From their accounts most men entered the war lightheartedly, filled with ideals of patriotism and glory, but these generous feelings were soon quelled as the war settled into a stalemate, its operations reduced to simply grinding away the opposing forces. In these operations, Alfredo Bonadeo shows, men became mere aggregations thrown against one another, wasted with no appreciable effects or gains, save carnage itself.
This cheapening and disregard for human life and being Bonadeo finds rooted not only in the conditions of war but, significantly, in a contempt for the common man prevailing in European political and intellectual circles. This attitude is revealed most plainly in his analysis of the Italian literature, which hitherto has received little note. Italian leaders saw the war as an opportunity to expiate a sense of national guilt, and here the inconclusive campaigns made their futility all the greater.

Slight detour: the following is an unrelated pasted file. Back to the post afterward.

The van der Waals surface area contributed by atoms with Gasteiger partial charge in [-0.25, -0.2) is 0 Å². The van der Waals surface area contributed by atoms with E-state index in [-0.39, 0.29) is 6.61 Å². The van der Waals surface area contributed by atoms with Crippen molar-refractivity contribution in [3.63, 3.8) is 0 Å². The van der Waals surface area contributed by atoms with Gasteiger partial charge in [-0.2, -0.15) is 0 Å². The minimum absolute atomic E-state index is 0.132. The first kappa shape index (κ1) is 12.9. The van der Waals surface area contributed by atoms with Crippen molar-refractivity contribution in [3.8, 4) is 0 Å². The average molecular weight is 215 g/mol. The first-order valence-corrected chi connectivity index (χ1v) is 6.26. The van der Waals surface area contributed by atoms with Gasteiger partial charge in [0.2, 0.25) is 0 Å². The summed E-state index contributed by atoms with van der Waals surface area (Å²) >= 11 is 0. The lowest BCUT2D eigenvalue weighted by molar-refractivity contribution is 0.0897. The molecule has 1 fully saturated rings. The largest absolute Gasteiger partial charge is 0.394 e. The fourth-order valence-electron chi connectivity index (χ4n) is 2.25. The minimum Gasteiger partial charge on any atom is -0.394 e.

Out of the torn fields of the First World War grew the seeds of a second, greater conflict, but, Professor Bonadeo concludes, the flowering of the seeds was aided by the degradation of man's spirit on those fields. The grim focus of this book, the dead voices it evokes, leads to a new appreciation of the meaning of the Great War.
|Publisher:||University Press of Kentucky|
|Product dimensions:||5.91(w) x 9.06(h) x (d)|
|Age Range:||18 Years|